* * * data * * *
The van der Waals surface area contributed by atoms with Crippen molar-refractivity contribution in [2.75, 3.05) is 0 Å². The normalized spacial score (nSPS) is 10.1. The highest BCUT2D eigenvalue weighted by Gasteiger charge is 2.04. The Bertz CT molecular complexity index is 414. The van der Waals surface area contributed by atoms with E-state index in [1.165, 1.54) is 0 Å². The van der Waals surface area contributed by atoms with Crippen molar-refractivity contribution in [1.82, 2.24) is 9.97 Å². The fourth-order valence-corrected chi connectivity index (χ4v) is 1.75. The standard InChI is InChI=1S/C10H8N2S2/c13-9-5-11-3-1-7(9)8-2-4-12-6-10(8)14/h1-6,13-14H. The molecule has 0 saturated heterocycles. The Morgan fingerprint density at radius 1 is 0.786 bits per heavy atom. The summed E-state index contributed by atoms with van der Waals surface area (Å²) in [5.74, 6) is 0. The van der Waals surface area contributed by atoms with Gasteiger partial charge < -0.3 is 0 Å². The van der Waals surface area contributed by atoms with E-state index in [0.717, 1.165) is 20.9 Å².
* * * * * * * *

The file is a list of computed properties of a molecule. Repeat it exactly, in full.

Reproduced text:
The van der Waals surface area contributed by atoms with Crippen molar-refractivity contribution in [2.75, 3.05) is 0 Å². The normalized spacial score (nSPS) is 10.1. The highest BCUT2D eigenvalue weighted by Gasteiger charge is 2.04. The Bertz CT molecular complexity index is 414. The van der Waals surface area contributed by atoms with E-state index in [1.165, 1.54) is 0 Å². The van der Waals surface area contributed by atoms with Crippen molar-refractivity contribution in [1.82, 2.24) is 9.97 Å². The fourth-order valence-corrected chi connectivity index (χ4v) is 1.75. The standard InChI is InChI=1S/C10H8N2S2/c13-9-5-11-3-1-7(9)8-2-4-12-6-10(8)14/h1-6,13-14H. The molecule has 0 saturated heterocycles. The Morgan fingerprint density at radius 1 is 0.786 bits per heavy atom. The summed E-state index contributed by atoms with van der Waals surface area (Å²) in [5.74, 6) is 0. The van der Waals surface area contributed by atoms with Gasteiger partial charge < -0.3 is 0 Å². The van der Waals surface area contributed by atoms with E-state index in [0.717, 1.165) is 20.9 Å².